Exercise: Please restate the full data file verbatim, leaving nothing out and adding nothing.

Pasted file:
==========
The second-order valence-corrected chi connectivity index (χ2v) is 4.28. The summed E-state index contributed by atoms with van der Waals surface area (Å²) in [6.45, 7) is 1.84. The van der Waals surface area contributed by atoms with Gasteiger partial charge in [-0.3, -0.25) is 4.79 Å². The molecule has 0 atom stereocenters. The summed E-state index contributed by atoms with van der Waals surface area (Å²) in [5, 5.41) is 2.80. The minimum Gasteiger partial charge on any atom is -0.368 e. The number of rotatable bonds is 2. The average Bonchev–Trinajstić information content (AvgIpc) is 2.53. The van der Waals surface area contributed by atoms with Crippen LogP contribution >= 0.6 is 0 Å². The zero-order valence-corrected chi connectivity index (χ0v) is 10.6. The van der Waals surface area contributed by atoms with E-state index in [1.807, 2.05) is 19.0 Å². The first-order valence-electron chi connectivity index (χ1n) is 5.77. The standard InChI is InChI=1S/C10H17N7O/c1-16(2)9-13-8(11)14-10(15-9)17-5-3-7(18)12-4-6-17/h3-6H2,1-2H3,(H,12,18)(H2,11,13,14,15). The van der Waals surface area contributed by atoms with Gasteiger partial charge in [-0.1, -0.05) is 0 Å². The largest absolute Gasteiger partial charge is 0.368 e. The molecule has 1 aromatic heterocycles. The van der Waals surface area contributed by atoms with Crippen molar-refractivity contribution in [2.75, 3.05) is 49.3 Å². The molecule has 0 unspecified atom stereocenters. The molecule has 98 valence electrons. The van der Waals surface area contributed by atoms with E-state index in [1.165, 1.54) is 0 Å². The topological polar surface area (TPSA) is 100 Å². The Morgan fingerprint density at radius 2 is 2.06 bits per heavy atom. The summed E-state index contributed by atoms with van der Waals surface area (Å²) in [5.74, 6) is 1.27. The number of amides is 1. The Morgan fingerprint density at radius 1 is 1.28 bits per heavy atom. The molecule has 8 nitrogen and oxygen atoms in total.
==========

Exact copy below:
The second-order valence-corrected chi connectivity index (χ2v) is 4.28. The summed E-state index contributed by atoms with van der Waals surface area (Å²) in [6.45, 7) is 1.84. The van der Waals surface area contributed by atoms with Gasteiger partial charge in [-0.3, -0.25) is 4.79 Å². The molecule has 0 atom stereocenters. The summed E-state index contributed by atoms with van der Waals surface area (Å²) in [5, 5.41) is 2.80. The minimum Gasteiger partial charge on any atom is -0.368 e. The number of rotatable bonds is 2. The average Bonchev–Trinajstić information content (AvgIpc) is 2.53. The van der Waals surface area contributed by atoms with Crippen LogP contribution >= 0.6 is 0 Å². The zero-order valence-corrected chi connectivity index (χ0v) is 10.6. The van der Waals surface area contributed by atoms with E-state index in [1.807, 2.05) is 19.0 Å². The first-order valence-electron chi connectivity index (χ1n) is 5.77. The standard InChI is InChI=1S/C10H17N7O/c1-16(2)9-13-8(11)14-10(15-9)17-5-3-7(18)12-4-6-17/h3-6H2,1-2H3,(H,12,18)(H2,11,13,14,15). The van der Waals surface area contributed by atoms with Gasteiger partial charge in [-0.1, -0.05) is 0 Å². The largest absolute Gasteiger partial charge is 0.368 e. The molecule has 1 aromatic heterocycles. The van der Waals surface area contributed by atoms with Crippen molar-refractivity contribution in [2.75, 3.05) is 49.3 Å². The molecule has 0 unspecified atom stereocenters. The molecule has 98 valence electrons. The van der Waals surface area contributed by atoms with E-state index in [1.165, 1.54) is 0 Å². The topological polar surface area (TPSA) is 100 Å². The Morgan fingerprint density at radius 2 is 2.06 bits per heavy atom. The summed E-state index contributed by atoms with van der Waals surface area (Å²) in [5.74, 6) is 1.27. The number of amides is 1. The Morgan fingerprint density at radius 1 is 1.28 bits per heavy atom. The molecule has 8 nitrogen and oxygen atoms in total.